Most American families celebrated the day after Thanksgiving with either marathon shopping or marathon TV-watching.

The Freys of Algonquin, Illinois, -- a suburb outside Chicago -- are not like most American families.

Daughter Aida is celebrated unofficially as the most-decorated Junior Ranger for the National Park Service. She has traveled with her parents, Shawn and Norma, to more than 330 parks in 47 states -- missing only Maine, Alaska and Hawaii. Over the short Thanksgiving break, the family decided to visit the newest addition to the park system -- unofficially no. 419 -- Mill Springs Battlefield.

While President Donald Trump signed legislation making Mill Springs a national monument last March, the finer details of National Park Service's acquisition of the property is still being finalized. That in no way dampened Aida's enthusiasm to see the historic site.

"We're up-to-date with all the national park news," Aida said of hearing about Mill Springs becoming a national monument. "I want to learn all I can about this beautiful place…I really like the calmness of this place."

Ironically, Aida's Junior Ranger journey began with a national monument, Effigy Mounds in Iowa. When she was just nine, the family ventured to Iowa to the baseball field built for the 1989 classic movie Field of Dreams.

Having finished there early in the afternoon, Shawn and Norma tried to find another attraction relatively close by to visit. They settled on Effigy Mounds, which preserves more than 200 mounds built by Native Americans to resemble various animals.

"We zigzagged through nothing but old farm roads," Shawn recalled. "Once we got there…Aida loved all the animal shapes. She just loved it."

As the Freys were preparing to leave at the end of the day, two rangers assigned to the monument approached Aida about joining the Junior Ranger program. Thus a quest was born.

"They helped me fill out the booklet, and when I got the badge, I thought it was the coolest thing ever," Aida said. "I just wanted to keep collecting them."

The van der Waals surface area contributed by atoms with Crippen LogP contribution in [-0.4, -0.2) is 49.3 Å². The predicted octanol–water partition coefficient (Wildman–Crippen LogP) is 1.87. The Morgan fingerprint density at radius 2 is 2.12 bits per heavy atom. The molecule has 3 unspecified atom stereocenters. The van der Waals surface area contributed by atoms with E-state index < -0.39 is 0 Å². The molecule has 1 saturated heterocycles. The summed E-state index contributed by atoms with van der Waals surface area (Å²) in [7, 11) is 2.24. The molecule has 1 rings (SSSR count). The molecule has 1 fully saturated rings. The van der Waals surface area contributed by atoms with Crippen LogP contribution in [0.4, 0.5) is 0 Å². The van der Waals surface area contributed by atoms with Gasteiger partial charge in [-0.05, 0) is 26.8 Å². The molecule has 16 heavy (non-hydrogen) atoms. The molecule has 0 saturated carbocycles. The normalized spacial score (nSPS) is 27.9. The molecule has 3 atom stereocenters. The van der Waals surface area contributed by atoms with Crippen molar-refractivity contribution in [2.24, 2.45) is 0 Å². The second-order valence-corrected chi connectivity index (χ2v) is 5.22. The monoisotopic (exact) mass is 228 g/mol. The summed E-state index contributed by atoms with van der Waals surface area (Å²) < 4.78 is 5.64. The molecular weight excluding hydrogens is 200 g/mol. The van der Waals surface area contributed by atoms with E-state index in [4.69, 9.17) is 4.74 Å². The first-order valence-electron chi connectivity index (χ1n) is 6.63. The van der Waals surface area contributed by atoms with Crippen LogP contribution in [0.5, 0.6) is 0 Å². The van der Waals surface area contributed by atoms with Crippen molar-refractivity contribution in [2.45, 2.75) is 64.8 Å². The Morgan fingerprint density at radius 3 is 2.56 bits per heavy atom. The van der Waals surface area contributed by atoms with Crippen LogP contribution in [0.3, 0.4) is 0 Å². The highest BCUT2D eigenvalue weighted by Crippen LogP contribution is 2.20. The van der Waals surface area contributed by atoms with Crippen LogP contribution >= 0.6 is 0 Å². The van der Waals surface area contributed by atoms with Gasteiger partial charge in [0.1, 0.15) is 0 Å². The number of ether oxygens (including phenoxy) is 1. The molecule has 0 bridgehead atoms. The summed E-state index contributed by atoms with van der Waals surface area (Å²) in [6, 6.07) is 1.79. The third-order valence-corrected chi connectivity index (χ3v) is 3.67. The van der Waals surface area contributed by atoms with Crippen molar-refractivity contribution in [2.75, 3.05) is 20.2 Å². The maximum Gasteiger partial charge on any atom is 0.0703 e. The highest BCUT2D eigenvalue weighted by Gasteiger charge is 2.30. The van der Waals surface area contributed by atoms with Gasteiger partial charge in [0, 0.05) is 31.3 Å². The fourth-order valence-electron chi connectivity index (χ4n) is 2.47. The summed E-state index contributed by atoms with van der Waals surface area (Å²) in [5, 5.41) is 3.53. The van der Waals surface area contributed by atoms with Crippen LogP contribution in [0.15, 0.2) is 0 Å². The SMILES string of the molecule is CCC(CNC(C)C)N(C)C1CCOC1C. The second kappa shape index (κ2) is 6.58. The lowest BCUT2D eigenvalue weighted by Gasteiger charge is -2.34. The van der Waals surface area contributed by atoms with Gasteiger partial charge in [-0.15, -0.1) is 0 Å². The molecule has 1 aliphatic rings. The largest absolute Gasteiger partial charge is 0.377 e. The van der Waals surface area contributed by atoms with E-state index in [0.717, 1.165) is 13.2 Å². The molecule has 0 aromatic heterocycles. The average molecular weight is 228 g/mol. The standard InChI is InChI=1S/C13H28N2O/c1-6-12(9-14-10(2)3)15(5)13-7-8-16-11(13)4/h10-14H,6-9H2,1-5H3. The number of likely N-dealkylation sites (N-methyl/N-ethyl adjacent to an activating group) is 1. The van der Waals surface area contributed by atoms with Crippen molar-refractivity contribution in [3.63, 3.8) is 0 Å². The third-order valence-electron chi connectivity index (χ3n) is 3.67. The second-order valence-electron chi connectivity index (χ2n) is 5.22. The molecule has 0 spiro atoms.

Without question, Aida's collection is extensive. In addition to the vest she wears loaded with badges front and back, she has 10 sashes similarly decked out. Those are carried in a bag weighing around 40 pounds. Being a Junior Ranger involves more than just visiting the national parks. To earn a badge at most sites, children must complete a booklet showing they've learned about the park and its history. Some require completing a series of activities.

While adding to her collection sparked Aida's love for the park system, it soon grew beyond that. "I started meeting more people, more rangers, and other junior rangers," she said, adding she enjoys helping other youths earn their badges.

"I think in general I just like traveling with my family and seeing the places that the National Park Service has preserved," Aida added.

Now 17, the high school senior keeps notes at every site she visits which also include Bureau of Land Management, U.S. Forest Service and state locations as well as some Canadian parks. Her experiences have already been collected into a book -- America, Can I Have Your Autograph?--written in 2016.

One of Aida's most touching experiences involves one of the park rangers who helped her earn her first badge. When the woman passed away a few years ago, Effigy Mounds National Monument staff presented Aida with her name tag as a keepsake.

"What a great honor for the National Park Service to do that," Shawn observed.

Once she graduates, Aida is planning to first attend a nearby community college where she already takes classes. She wants to study graphic design and video classes so that she can help promote the National Park Service.

"I want to be part of the creative team for the national parks," Aida said. "I think I would like to help new national parks with their museums, park videos and booklets. I like creating things and I think I would be perfect for it since I've seen so many visitor centers, filled out so many booklets and watched a lot of [park] movies."

Does Aida have a favorite park?

"It would be impossible to pick just one," she said. "There are monuments, beaches, historical houses and battlefields. There's literally everything to see. If you're into music, you could go to New Orleans and learn about jazz. If you're into nature, you could see Yellowstone. If you're into history, you could go to Washington, D.C.

"I've created special memories at all these national parks," Aida added. "I've met lots of people and learned a lot of things."

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